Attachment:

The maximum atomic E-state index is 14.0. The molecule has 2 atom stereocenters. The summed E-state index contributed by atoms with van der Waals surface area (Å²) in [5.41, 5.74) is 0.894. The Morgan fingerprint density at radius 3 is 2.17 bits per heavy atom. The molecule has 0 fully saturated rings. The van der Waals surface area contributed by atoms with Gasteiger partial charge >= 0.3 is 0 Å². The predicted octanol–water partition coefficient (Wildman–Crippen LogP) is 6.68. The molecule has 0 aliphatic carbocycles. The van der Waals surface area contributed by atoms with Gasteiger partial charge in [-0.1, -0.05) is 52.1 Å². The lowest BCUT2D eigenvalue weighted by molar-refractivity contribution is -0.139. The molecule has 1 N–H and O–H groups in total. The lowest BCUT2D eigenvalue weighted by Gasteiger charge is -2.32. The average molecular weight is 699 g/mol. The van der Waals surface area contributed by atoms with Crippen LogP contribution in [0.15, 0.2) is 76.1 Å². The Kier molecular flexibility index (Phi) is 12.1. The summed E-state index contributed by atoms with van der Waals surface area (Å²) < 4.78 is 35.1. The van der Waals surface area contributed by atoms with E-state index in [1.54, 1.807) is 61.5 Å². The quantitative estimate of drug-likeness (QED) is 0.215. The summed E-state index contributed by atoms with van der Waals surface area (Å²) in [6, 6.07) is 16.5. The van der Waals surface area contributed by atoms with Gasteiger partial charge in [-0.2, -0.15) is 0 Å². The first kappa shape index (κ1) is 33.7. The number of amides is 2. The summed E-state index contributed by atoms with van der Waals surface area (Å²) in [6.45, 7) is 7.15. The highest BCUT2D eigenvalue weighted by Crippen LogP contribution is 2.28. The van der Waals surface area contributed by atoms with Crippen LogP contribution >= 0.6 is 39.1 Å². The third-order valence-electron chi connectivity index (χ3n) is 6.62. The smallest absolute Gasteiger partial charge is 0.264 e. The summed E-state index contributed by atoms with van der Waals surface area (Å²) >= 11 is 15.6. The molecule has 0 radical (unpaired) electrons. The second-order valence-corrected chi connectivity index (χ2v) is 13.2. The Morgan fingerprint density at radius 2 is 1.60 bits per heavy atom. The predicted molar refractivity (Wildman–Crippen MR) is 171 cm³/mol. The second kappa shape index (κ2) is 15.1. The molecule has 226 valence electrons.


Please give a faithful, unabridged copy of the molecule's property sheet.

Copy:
The maximum atomic E-state index is 14.0. The molecule has 2 atom stereocenters. The summed E-state index contributed by atoms with van der Waals surface area (Å²) in [5.41, 5.74) is 0.894. The Morgan fingerprint density at radius 3 is 2.17 bits per heavy atom. The molecule has 0 fully saturated rings. The van der Waals surface area contributed by atoms with Gasteiger partial charge >= 0.3 is 0 Å². The predicted octanol–water partition coefficient (Wildman–Crippen LogP) is 6.68. The molecule has 0 aliphatic carbocycles. The van der Waals surface area contributed by atoms with Gasteiger partial charge in [-0.1, -0.05) is 52.1 Å². The lowest BCUT2D eigenvalue weighted by molar-refractivity contribution is -0.139. The molecule has 1 N–H and O–H groups in total. The lowest BCUT2D eigenvalue weighted by Gasteiger charge is -2.32. The average molecular weight is 699 g/mol. The van der Waals surface area contributed by atoms with Crippen LogP contribution in [0.15, 0.2) is 76.1 Å². The Kier molecular flexibility index (Phi) is 12.1. The summed E-state index contributed by atoms with van der Waals surface area (Å²) < 4.78 is 35.1. The van der Waals surface area contributed by atoms with E-state index in [1.54, 1.807) is 61.5 Å². The quantitative estimate of drug-likeness (QED) is 0.215. The summed E-state index contributed by atoms with van der Waals surface area (Å²) in [6, 6.07) is 16.5. The van der Waals surface area contributed by atoms with Gasteiger partial charge in [-0.2, -0.15) is 0 Å². The first kappa shape index (κ1) is 33.7. The number of amides is 2. The summed E-state index contributed by atoms with van der Waals surface area (Å²) in [6.45, 7) is 7.15. The highest BCUT2D eigenvalue weighted by Crippen LogP contribution is 2.28. The van der Waals surface area contributed by atoms with Crippen LogP contribution >= 0.6 is 39.1 Å². The third-order valence-electron chi connectivity index (χ3n) is 6.62. The smallest absolute Gasteiger partial charge is 0.264 e. The summed E-state index contributed by atoms with van der Waals surface area (Å²) >= 11 is 15.6. The molecule has 0 radical (unpaired) electrons. The second-order valence-corrected chi connectivity index (χ2v) is 13.2. The Morgan fingerprint density at radius 2 is 1.60 bits per heavy atom. The predicted molar refractivity (Wildman–Crippen MR) is 171 cm³/mol. The second kappa shape index (κ2) is 15.1. The molecule has 226 valence electrons.